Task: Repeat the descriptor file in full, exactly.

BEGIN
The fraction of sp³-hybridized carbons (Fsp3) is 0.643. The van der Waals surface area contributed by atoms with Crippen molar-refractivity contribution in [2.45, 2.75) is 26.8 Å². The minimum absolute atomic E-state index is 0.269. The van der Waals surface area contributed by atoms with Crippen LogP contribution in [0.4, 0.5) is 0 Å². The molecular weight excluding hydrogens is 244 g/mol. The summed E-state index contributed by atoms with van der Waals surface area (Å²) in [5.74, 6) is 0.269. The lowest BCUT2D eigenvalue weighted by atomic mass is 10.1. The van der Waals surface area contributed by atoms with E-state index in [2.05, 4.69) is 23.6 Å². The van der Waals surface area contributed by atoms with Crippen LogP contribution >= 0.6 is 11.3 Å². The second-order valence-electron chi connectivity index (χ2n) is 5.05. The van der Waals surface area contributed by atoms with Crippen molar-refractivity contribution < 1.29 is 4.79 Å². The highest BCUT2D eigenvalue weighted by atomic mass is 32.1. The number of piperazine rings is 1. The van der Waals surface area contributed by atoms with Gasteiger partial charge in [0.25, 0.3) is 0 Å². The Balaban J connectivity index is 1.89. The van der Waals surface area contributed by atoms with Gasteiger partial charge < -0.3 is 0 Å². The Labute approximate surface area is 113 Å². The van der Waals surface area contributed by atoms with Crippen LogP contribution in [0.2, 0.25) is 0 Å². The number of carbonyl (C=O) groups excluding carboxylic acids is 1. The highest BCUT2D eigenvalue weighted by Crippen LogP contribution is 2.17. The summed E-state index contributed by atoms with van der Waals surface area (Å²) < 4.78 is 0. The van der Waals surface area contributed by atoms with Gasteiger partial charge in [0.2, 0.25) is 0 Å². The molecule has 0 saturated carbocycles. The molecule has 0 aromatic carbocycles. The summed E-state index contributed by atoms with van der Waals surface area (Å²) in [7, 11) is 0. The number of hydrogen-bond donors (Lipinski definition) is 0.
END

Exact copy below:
The fraction of sp³-hybridized carbons (Fsp3) is 0.643. The van der Waals surface area contributed by atoms with Crippen molar-refractivity contribution in [2.45, 2.75) is 26.8 Å². The minimum absolute atomic E-state index is 0.269. The van der Waals surface area contributed by atoms with Crippen LogP contribution in [0.4, 0.5) is 0 Å². The molecular weight excluding hydrogens is 244 g/mol. The summed E-state index contributed by atoms with van der Waals surface area (Å²) in [5.74, 6) is 0.269. The lowest BCUT2D eigenvalue weighted by atomic mass is 10.1. The van der Waals surface area contributed by atoms with E-state index in [2.05, 4.69) is 23.6 Å². The van der Waals surface area contributed by atoms with Crippen LogP contribution >= 0.6 is 11.3 Å². The second-order valence-electron chi connectivity index (χ2n) is 5.05. The van der Waals surface area contributed by atoms with Crippen molar-refractivity contribution < 1.29 is 4.79 Å². The highest BCUT2D eigenvalue weighted by atomic mass is 32.1. The number of piperazine rings is 1. The van der Waals surface area contributed by atoms with Gasteiger partial charge in [0.25, 0.3) is 0 Å². The Balaban J connectivity index is 1.89. The van der Waals surface area contributed by atoms with Gasteiger partial charge < -0.3 is 0 Å². The Labute approximate surface area is 113 Å². The van der Waals surface area contributed by atoms with Crippen LogP contribution in [0.2, 0.25) is 0 Å². The number of carbonyl (C=O) groups excluding carboxylic acids is 1. The highest BCUT2D eigenvalue weighted by Crippen LogP contribution is 2.17. The summed E-state index contributed by atoms with van der Waals surface area (Å²) < 4.78 is 0. The van der Waals surface area contributed by atoms with Gasteiger partial charge in [0.2, 0.25) is 0 Å². The molecule has 0 saturated carbocycles. The molecule has 0 aromatic carbocycles. The summed E-state index contributed by atoms with van der Waals surface area (Å²) in [7, 11) is 0. The number of hydrogen-bond donors (Lipinski definition) is 0.